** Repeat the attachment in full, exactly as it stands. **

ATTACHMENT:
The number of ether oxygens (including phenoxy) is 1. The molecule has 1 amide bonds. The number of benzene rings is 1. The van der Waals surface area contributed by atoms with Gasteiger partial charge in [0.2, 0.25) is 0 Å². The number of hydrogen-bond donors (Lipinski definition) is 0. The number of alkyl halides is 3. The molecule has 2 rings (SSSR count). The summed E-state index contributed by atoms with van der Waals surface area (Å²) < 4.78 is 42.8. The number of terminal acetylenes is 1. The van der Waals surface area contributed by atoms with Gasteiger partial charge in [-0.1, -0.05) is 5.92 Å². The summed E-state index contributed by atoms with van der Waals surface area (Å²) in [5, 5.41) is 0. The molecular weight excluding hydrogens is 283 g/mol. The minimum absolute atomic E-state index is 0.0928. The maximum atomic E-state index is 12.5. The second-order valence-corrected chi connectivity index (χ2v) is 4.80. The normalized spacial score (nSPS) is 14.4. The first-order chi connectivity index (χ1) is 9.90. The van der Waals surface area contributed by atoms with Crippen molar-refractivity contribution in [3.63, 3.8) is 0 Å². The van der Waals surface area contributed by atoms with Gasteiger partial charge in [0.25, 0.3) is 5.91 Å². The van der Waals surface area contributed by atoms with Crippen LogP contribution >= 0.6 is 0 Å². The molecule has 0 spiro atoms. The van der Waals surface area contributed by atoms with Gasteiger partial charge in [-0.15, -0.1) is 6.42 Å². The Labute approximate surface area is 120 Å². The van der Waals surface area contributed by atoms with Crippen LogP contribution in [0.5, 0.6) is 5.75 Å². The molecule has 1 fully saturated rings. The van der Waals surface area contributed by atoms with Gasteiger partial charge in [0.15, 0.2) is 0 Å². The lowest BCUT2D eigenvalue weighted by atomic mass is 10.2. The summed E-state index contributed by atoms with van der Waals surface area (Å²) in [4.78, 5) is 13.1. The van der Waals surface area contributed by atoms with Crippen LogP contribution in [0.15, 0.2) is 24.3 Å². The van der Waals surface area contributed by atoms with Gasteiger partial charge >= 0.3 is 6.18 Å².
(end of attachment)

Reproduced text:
The number of ether oxygens (including phenoxy) is 1. The molecule has 1 amide bonds. The number of benzene rings is 1. The van der Waals surface area contributed by atoms with Gasteiger partial charge in [0.2, 0.25) is 0 Å². The number of hydrogen-bond donors (Lipinski definition) is 0. The number of alkyl halides is 3. The molecule has 2 rings (SSSR count). The summed E-state index contributed by atoms with van der Waals surface area (Å²) < 4.78 is 42.8. The number of terminal acetylenes is 1. The van der Waals surface area contributed by atoms with Gasteiger partial charge in [-0.1, -0.05) is 5.92 Å². The summed E-state index contributed by atoms with van der Waals surface area (Å²) in [5, 5.41) is 0. The molecular weight excluding hydrogens is 283 g/mol. The minimum absolute atomic E-state index is 0.0928. The maximum atomic E-state index is 12.5. The second-order valence-corrected chi connectivity index (χ2v) is 4.80. The normalized spacial score (nSPS) is 14.4. The first-order chi connectivity index (χ1) is 9.90. The van der Waals surface area contributed by atoms with Crippen molar-refractivity contribution in [3.63, 3.8) is 0 Å². The van der Waals surface area contributed by atoms with Gasteiger partial charge in [0.25, 0.3) is 5.91 Å². The van der Waals surface area contributed by atoms with Crippen LogP contribution >= 0.6 is 0 Å². The molecule has 0 spiro atoms. The van der Waals surface area contributed by atoms with Gasteiger partial charge in [-0.15, -0.1) is 6.42 Å². The Labute approximate surface area is 120 Å². The van der Waals surface area contributed by atoms with Crippen LogP contribution in [0.5, 0.6) is 5.75 Å². The molecule has 1 fully saturated rings. The van der Waals surface area contributed by atoms with Gasteiger partial charge in [0.15, 0.2) is 0 Å². The lowest BCUT2D eigenvalue weighted by atomic mass is 10.2. The summed E-state index contributed by atoms with van der Waals surface area (Å²) in [4.78, 5) is 13.1. The van der Waals surface area contributed by atoms with Crippen LogP contribution in [0.15, 0.2) is 24.3 Å². The van der Waals surface area contributed by atoms with Gasteiger partial charge >= 0.3 is 6.18 Å².